Silicon sensor transforms RF fields into fingerprint images

If electronic fingerprint recognition is to become widely used for human identification, it must work reliably under worldwide conditions. The variety of finger and skin conditions existing among the world`s populations, combined with the large number of different worldwide environments in which fingerprint sensors must operate, make electronic fingerprinting a complex imaging task.

Jul 1st, 1999

Silicon sensor transforms RF fields into fingerprint images

If electronic fingerprint recognition is to become widely used for human identification, it must work reliably under worldwide conditions. The variety of finger and skin conditions existing among the world`s populations, combined with the large number of different worldwide environments in which fingerprint sensors must operate, make electronic fingerprinting a complex imaging task.

In the past few decades, several surface-based technologies for reading fingerprint patterns have emerged. These include the FC15A140 FingerChip from Thomson-CSF (Totowa, NJ), a thermal CMOS sensor that uses the finger`s heat to capture several successive images and then reconstructs them into a full fingerprint via a proprietary algorithm (see Vision Systems Design, May 1999, p. 10).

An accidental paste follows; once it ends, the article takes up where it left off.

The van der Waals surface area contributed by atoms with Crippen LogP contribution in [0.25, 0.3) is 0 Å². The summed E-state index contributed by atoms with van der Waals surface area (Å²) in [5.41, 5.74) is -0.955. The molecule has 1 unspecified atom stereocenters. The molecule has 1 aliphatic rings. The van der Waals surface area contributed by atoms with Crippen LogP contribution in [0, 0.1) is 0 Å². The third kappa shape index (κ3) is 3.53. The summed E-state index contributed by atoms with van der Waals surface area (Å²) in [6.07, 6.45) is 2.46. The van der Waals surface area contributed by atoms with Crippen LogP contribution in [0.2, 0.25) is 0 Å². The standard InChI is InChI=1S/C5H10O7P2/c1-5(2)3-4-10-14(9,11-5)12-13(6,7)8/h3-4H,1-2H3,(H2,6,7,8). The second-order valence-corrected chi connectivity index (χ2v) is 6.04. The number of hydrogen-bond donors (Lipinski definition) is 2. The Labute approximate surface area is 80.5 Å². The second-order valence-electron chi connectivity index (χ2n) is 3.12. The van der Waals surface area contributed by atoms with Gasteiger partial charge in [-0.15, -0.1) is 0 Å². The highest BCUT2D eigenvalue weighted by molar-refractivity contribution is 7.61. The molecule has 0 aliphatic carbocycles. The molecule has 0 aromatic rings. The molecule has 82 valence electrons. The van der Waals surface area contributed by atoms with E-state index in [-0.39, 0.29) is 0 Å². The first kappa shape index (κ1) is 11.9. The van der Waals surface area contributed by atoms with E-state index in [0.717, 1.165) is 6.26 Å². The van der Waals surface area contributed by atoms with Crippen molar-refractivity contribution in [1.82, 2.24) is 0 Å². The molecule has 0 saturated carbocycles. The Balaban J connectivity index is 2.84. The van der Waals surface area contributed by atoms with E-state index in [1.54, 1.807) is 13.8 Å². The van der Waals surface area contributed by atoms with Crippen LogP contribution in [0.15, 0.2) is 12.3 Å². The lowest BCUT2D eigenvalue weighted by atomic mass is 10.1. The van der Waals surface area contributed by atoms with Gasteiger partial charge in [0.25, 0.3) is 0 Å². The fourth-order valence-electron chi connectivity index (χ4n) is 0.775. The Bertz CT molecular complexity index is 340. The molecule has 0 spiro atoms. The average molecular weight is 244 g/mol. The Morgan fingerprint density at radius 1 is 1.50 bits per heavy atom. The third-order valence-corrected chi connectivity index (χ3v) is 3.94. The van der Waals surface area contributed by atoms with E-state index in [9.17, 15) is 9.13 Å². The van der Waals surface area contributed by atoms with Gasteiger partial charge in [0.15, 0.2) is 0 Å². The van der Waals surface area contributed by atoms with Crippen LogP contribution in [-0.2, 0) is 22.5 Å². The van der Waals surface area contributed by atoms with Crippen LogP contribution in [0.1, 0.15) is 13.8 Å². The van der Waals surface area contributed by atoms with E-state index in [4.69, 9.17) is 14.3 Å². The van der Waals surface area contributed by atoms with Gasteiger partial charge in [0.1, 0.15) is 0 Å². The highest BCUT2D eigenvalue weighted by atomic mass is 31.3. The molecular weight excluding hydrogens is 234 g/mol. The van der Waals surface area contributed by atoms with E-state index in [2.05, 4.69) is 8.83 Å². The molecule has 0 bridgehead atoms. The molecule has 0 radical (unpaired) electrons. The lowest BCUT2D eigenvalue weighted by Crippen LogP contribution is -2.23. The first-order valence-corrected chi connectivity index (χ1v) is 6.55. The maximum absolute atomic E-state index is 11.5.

Now, AuthenTec (Melbourne, FL) has developed a fingerprint sensor, called FingerLoc, which uses small electric fields to detect an image of the finger ridges and valley patterns (see figure). During operation, the device measures subsurface features by generating and detecting linear field geometries that originate from the inherent conductive layer of skin cells that lie beneath the skin surface.

During sensor operation, a small RF field is applied between a conductive layer in the silicon device and the conductive layer under the fingers` skin. The fields formed between these conductive surfaces replicate the shape of the conductive skin layer via the amplitude of a generated ac field. They are detected by tiny sensor plates located beneath the surface of the semiconductor and above the continuous skin conductive layer. Amplifiers buried beneath each pixel sensor plate convert the potentials on the plates to signal voltages that represent the fingerprint pattern. These signals are then multiplexed from the sensor array.

This technology does not depend on skin-surface features such as the air gap between the sensor and the fingerprint valleys. As a result, fingerprints that are difficult to image using optical or dc capacitive sensors can be imaged using the FingerLoc device.

Designed to minimize costs when connected to a PC, the FingerLoc sensor can be interfaced via the standard universal asynchronous receiver-transmitter (UART) found on most PC super input/output chips. And, because the fingerprint sensor is active only during a percentage of the system operating time, it can share a UART with another serial device such as a modem or an external serial port.

AuthenTec has formed a strategic relationship with Paradise Innovations (Fremont, CA), a designer of PC multimedia and communications products, to develop and market fingerprint-sensor-security applications for the computer-peripheral market. Both companies have demonstrated a computer-based fingerprint-identification log-on system that eliminates the Microsoft Windows 98 log-on password.

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